Proactive Policing: What’s the Truth About St James’s Street?
The new chief inspector for Brighton & Hove made a pledge yesterday afternoon (24th May) to tackle and improve the concerns of St James’s Street residents. Scathing reports in a local newspaper have suggested the area is falling into disarray with needles, plain sight drug dealing and more. A simple walk up St James’s Street into Kemptown shows the hyperbolic nature of their reporting but there were genuine issues raised by residents, which is the basis of the Chief Inspector’s new commitment.
Chief Inspector Rachel Swinney, who is in charge of prevention and operation, said “We are working in partnership with Brighton and Hove City Council to address some of the issues – particularly around begging and the street community – and I think it’s important to recognise that we are often dealing with individuals who can be vulnerable, who often have complex and multiple needs, and we need to ensure that any police enforcement is supported by provision from a range of other services.”
The reports made could be somewhat detrimental to the local community. On one hand, increased police presence can only do good for the community but if you’re tackling the homeless crisis by vilifying and alienating people in online publications, the problem will only get worse. The Chief Inspector went on to say “our local prevention teams have been active in this area with focused patrols and I’m making sure there is a dedicated team of officers who have the specific responsibility of working with residents and are available to sit down with them and listen to their concerns.”
“I will be personally meeting with local residents and businesses to ensure that we maintain that close level of working and understanding. We will continue to work with our partners, the city council, drugs and alcohol and homeless support agencies – to look at the best solutions for the issues.”
The comments that poured in after the initial reports circulated online suggested that some people were more annoyed with the fact they were getting approached in the first place, rather than it being an increasing issue. One particularly blind comment asked how “they” got the money to litter food and beer cans. If you have a conversation with a homeless person in Brighton you will swiftly come to the understanding that they are not the issue, there is a systemic issue in the country which is struggling to deal with the increase in homelessness and the decrease in affordable housing and job opportunities. The Chief Inspector has outlined in the statement herself that the police “will be taking a robust approach to criminal activity. Aggressive begging and overt drug dealing will not be tolerated, but I also want to emphasise the importance of working with our partners to ensure that we are looking for long-term solutions.”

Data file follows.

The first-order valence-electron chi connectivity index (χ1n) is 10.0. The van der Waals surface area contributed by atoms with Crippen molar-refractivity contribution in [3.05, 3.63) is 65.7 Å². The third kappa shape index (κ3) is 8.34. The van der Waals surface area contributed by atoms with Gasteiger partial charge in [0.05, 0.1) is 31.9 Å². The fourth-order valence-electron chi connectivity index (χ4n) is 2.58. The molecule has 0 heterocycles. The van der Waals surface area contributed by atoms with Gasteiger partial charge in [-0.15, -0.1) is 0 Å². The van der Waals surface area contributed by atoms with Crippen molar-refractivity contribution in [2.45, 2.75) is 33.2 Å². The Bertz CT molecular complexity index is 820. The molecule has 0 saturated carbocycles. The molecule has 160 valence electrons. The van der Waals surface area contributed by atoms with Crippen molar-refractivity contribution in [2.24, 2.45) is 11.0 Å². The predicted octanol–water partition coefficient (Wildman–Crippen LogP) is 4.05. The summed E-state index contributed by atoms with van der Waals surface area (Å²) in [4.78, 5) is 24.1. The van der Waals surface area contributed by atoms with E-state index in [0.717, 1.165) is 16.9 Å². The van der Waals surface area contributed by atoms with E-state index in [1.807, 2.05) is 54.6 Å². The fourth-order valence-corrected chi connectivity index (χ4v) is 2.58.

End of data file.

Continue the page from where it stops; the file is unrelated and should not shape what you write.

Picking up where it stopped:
It is important at this point to allude back to an article we published earlier this year. An additional 200 officers will be recruited to Sussex Police after they lost 1/5 of their officers and over half of their PCSO’s, due to budget cuts, in the last seven years. Perhaps with increased police presence and additional officers on the streets, problems can be solved not just “tackled”. The issues that surround St James Street are not exclusive to Brighton and it seems as though criminal activity is in hot-spots across the city. If you see litter in that area, or anywhere, pick it up yourself if you have the time. It is on all of our shoulders as residents of the city to keep it looking nice, we can’t just rely on authorities that aren’t always there.
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